As former Sacramento police Officer John Tennis described the moments leading up to his shooting and killing Joseph Mann, I listened, stunned. As his interview with Raheem F. Hosseini continued, my frustration and outrage grew. Finally, I had to confront him.
I asked him how it could be that he did not even say a word to this man before shooting him to death. “You didn’t give him a chance,” I said.
I reminded Tennis that he had just gotten done telling us that at the time, he believed that this man was a veteran with PTSD. I asked him how he, himself a veteran, could gun down Mann without even saying a word. By that point, I was shaking.
Reading the story that came out of that interview (“Confessions of a killer cop”), I see a detailed investigation into Tennis’ actions, and his career, filled with damning revelations. I see a compassionate portrait of Joseph Mann that reveals him to have been a loving son and brother.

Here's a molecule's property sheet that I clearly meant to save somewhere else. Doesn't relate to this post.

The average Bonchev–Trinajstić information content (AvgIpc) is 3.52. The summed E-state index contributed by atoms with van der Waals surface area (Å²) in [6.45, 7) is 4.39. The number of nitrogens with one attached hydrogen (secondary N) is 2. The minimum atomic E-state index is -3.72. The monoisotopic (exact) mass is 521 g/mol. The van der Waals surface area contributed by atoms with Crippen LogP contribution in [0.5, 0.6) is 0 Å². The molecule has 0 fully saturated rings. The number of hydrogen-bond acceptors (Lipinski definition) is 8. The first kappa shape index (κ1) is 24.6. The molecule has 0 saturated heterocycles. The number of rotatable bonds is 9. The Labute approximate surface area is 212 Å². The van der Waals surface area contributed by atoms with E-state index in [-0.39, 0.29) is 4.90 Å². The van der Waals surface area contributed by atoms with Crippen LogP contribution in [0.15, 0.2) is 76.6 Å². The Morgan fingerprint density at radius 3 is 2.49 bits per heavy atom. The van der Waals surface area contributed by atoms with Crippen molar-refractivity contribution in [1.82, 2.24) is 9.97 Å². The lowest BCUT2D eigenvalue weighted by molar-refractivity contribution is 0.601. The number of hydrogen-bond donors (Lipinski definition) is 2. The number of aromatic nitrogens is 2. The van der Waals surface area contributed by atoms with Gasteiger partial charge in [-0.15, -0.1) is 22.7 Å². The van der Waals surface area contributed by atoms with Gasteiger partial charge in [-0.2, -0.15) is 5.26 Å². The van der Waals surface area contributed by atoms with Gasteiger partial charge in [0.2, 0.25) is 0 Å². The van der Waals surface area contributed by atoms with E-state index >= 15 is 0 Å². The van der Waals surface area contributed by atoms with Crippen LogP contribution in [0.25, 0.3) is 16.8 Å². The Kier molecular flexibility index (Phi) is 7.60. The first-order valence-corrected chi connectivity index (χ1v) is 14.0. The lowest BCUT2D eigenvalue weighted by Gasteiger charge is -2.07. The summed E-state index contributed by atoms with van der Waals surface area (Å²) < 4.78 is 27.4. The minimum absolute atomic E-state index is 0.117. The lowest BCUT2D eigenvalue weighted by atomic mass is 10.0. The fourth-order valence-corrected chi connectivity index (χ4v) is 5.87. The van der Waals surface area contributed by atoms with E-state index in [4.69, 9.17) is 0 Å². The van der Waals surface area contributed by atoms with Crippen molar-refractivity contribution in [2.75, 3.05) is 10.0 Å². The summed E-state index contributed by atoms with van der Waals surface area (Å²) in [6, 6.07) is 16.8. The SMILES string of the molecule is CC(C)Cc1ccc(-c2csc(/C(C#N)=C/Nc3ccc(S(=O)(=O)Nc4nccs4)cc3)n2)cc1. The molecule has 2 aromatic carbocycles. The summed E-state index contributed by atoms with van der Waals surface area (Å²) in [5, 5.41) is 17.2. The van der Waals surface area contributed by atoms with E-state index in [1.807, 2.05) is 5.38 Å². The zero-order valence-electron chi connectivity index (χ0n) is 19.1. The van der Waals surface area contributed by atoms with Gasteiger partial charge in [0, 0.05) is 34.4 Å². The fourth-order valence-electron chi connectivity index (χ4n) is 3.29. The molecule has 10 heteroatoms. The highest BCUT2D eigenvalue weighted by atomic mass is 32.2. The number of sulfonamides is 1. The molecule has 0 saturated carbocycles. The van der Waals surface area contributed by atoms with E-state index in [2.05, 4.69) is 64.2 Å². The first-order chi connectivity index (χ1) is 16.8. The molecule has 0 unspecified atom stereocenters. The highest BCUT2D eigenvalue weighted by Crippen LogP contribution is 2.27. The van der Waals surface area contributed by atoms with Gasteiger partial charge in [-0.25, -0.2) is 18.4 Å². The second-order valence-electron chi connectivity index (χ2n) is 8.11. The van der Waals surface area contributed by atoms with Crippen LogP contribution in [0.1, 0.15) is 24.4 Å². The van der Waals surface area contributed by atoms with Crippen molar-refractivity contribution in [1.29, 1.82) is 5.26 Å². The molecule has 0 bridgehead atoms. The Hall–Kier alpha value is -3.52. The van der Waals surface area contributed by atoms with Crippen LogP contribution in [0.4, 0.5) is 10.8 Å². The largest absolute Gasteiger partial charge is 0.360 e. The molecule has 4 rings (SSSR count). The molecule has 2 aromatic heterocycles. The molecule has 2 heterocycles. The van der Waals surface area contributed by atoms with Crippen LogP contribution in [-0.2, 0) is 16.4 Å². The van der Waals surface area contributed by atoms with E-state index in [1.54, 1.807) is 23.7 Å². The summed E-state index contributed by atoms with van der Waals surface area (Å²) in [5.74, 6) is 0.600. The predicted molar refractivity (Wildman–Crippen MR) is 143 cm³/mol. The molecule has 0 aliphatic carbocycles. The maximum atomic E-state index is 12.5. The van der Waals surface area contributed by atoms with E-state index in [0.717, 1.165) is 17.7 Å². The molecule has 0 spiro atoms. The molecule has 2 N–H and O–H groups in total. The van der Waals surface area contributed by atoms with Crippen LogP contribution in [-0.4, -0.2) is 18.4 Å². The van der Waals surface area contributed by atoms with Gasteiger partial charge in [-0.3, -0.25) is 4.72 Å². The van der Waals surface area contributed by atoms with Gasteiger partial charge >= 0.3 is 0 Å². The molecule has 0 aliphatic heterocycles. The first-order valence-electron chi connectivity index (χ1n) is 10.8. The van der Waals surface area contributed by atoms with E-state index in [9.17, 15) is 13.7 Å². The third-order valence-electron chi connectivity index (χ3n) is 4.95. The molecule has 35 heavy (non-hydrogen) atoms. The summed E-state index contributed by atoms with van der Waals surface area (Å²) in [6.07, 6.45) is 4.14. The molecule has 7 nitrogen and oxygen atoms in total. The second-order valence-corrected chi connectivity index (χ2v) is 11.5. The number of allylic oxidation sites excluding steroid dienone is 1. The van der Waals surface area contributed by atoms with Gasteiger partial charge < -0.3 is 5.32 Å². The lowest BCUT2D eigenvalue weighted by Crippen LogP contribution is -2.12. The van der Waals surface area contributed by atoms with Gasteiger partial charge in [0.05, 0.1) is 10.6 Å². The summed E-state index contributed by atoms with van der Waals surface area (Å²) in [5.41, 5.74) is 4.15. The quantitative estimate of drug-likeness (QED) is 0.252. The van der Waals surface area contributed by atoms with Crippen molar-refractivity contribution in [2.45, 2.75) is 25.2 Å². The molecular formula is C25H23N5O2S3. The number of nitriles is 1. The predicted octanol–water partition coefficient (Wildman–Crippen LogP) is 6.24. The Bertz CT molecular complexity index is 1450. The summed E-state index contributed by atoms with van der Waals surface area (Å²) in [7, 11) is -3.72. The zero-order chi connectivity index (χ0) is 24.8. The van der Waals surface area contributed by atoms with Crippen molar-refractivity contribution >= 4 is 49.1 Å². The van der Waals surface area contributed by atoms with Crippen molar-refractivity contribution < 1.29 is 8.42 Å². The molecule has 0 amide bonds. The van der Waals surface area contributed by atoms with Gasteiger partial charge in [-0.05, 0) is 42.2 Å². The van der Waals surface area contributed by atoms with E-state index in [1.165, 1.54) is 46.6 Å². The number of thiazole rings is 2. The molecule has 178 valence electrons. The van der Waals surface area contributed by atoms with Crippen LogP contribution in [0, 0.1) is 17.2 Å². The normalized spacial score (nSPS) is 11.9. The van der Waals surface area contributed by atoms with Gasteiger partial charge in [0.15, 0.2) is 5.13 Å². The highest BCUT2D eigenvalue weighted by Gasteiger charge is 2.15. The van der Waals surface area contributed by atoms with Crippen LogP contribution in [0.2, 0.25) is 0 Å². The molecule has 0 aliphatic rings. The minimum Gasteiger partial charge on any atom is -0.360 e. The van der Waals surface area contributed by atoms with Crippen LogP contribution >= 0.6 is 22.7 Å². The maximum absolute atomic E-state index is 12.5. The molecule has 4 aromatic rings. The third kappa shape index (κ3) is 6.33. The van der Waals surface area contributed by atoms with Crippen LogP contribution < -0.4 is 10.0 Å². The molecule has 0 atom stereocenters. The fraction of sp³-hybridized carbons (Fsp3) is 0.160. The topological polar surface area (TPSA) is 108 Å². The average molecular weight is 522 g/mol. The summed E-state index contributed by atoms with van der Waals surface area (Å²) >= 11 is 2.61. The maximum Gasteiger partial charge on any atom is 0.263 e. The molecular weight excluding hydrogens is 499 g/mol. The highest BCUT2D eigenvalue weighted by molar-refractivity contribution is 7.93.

I believed, and continue to believe, that this story could bring the case back into the public spotlight and help change in the Police Department, maybe in the District Attorney’s office.
Dozens of posts have since appeared, ouitraged that SN&R was “glorifying” or “humanizing” Tennis and “ignoring” Mann. Over the past week or so, I have wondered how anyone could not see what I see when I read this article.
I think I have figured that out. I did not grow up facing constant hostility from those in power. As outraged as I might feel witnessing police officers nationwide getting away with murder, the people they are killing do not look like me. I can’t expect everyone who is living a life very different from my own to see things the way I do.